The Italian Court (Vlašský dvůr in Czechia) is a palace but first became famous in the 1300s as the seat of the Central Mint of Prague. Coins were once minted throughout the country, but one of the most famous Bohemian kings, King Wenceslas II, centralized all minting in Kutná Hora as part of his reform plan.
In addition to operating as Bohemia’s royal mint, the Italian Court was transformed into a part-time royal residence. Today, the Italian Court is one of the most-visited buildings in the town. If you find it necessary to pick and choose just a few sites to see when you visit Kutná Hora, definitely put this building on your itinerary.
10. Visit the 600-year-old Gothic Stone Fountain (Kamenná kašna)
Address: Husova, 284 01 Kutná Hora, Czechia
The Gothic Stone Fountain (Kamenná kašna in Czechia) was built in the late 1400s by the same architect who built St. Barbara’s church and is an unusually-shaped and rather large fountain.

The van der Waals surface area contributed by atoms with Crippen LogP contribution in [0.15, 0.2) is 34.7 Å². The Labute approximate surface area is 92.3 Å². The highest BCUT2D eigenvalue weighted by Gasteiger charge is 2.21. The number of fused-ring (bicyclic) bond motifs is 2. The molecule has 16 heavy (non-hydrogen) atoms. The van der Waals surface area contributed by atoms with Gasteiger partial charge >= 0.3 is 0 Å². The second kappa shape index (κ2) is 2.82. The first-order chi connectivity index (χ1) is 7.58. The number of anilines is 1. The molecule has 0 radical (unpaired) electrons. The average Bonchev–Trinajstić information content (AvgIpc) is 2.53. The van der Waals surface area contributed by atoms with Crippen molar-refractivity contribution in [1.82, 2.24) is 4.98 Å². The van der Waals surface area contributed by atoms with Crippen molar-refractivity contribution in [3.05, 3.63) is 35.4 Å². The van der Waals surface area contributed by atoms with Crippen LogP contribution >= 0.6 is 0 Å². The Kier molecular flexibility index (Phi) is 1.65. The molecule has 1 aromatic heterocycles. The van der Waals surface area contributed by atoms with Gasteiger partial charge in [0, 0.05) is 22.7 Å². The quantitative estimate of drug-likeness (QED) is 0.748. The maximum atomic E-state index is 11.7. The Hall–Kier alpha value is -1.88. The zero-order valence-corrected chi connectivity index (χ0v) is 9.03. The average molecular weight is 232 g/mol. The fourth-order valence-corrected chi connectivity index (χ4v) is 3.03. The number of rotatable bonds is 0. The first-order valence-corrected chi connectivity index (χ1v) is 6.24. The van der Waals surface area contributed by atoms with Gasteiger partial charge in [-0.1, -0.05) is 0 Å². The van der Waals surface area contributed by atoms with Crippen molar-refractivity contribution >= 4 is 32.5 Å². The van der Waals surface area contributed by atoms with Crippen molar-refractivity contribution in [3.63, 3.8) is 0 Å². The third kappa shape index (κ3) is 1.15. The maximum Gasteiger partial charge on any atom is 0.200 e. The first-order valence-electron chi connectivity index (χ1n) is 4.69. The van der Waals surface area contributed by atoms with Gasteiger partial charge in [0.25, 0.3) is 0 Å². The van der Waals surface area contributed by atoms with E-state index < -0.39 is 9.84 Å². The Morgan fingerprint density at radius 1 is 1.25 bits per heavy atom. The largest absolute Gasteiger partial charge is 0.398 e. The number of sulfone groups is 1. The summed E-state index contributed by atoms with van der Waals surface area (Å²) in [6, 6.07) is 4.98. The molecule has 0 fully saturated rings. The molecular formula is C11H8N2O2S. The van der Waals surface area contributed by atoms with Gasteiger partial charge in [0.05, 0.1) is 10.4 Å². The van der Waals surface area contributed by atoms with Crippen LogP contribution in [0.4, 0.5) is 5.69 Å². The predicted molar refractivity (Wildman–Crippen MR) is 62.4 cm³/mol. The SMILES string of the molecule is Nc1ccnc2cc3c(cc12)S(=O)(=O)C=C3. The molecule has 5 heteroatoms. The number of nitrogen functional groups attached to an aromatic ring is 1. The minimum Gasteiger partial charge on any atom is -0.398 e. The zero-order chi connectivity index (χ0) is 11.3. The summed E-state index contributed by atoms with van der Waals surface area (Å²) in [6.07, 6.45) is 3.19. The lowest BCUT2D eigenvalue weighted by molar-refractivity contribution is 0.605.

Like many fountains built hundreds of years ago, the Gothic Stone Fountain actually provided residents with water. Still, the discovery of the silver mine and the resulting mining activity in the Middle Ages made it impossible for the fountain to provide clean water to locals.
If you’re thinking about staying in Kutna Hora overnight, consider eating dinner at Restaurace Ruthardce, which serves some of the best barbecues in Eastern Europe, and then walking over to see the fountain. It’s lit up beautifully after dark, and you’ll miss the display if you leave the small town too early.
11. Stay out late and visit a Kutna Hora bar, pub, or music club
Address: Dačického nám. 15, 284 01 Kutná Hora, Czechia
You can wander around the Kutná Hora City Center and see just about everything in an afternoon, but that doesn’t mean your stay should end in a single day. If you’re inclined or have the time, consider visiting Kutná Hora overnight to enjoy the restaurants and the handful of clubs in town.